Apollo Group Inc. shares fell Tuesday, weighed down by enrollment worries for the company that runs the University of Phoenix.
THE SPARK: Apollo, a for-profit education company, reported Monday that its fiscal second-quarter net income tumbled 79 percent, hurt by a drop in enrollment. Revenue fell 13 percent.
Fewer enrollments and higher marketing costs were partially offset by lower restructuring and bad-debt costs. Enrollment at the University of Phoenix fell more than 15 percent to 300,800, while new degreed enrollment dropped 20 percent to 38,900.
THE BIG PICTURE: The for-profit education industry enjoyed a boom when the recession first hit, but demand has faded. In addition, increased criticism of the schools, new federal regulations and the sluggish economy have weighed on earnings. Apollo's said in October that it would close 115 of its smaller locations.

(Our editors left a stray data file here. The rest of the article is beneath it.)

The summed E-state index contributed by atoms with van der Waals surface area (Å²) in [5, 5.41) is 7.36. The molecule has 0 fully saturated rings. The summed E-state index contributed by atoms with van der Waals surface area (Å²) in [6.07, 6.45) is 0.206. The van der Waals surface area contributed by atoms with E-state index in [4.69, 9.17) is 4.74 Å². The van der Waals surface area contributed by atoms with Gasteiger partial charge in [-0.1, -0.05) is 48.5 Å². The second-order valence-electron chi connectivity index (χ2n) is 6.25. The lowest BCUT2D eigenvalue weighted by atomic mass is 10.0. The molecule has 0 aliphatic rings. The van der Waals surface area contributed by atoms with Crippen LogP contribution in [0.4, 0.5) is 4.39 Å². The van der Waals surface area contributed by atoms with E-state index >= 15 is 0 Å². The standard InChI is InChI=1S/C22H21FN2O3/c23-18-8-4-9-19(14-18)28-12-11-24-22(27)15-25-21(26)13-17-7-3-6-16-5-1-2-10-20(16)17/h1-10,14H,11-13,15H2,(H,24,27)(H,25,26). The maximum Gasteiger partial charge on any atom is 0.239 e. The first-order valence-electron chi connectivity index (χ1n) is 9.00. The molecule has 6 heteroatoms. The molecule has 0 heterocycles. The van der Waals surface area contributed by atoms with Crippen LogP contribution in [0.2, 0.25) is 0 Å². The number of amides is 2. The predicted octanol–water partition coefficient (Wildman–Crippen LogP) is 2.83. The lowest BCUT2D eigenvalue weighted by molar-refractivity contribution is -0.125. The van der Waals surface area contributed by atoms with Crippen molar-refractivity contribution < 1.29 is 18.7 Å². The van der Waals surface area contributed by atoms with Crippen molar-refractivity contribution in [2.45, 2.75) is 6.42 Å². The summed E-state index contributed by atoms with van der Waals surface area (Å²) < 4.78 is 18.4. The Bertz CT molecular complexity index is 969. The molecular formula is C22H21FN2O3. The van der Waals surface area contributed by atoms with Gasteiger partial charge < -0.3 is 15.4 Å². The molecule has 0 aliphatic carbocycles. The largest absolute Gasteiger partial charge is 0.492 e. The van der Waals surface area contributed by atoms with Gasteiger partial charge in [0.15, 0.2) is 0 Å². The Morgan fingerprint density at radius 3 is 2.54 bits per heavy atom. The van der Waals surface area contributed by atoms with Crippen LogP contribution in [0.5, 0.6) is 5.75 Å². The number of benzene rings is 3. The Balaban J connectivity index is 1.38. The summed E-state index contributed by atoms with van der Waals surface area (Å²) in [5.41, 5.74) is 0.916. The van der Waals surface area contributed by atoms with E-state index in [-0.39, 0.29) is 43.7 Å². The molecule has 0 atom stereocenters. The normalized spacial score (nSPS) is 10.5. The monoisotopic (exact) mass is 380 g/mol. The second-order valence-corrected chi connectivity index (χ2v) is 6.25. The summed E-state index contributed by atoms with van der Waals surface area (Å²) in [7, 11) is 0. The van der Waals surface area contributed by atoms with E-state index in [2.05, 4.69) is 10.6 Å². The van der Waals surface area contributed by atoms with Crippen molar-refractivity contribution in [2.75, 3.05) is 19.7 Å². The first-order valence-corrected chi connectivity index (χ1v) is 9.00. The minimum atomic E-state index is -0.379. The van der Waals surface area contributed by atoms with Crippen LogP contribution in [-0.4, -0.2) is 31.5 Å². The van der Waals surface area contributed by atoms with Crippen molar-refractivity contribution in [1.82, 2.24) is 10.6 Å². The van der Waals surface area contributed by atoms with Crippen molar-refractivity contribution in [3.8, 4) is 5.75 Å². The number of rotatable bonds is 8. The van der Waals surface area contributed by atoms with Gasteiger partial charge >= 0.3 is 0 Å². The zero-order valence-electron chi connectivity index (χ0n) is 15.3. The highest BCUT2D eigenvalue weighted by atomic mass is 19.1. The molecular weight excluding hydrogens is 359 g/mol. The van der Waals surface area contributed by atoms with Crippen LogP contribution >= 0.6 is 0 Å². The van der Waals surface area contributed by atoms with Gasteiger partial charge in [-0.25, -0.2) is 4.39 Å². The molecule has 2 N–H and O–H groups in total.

THE ANALYSIS: BMO Capital Markets analyst Jeffrey Silber said he is concerned about worsening enrollment trends and other issues for the company.
"We believe competition from both nonprofits and for-profits continues to intensify, adding to pricing pressure and complicating the value proposition to students," the analyst said in a research note.
However, he said Apollo continues to chip away at costs while generating healthy cash flows with an insignificant debt burden, and he kept an "outperform" rating on the company's shares.
SHARE ACTION: Down 42, or 2.3 percent, to $17.83 in afternoon trading Tuesday. The stock has lost about 60 percent of its value over the last year.
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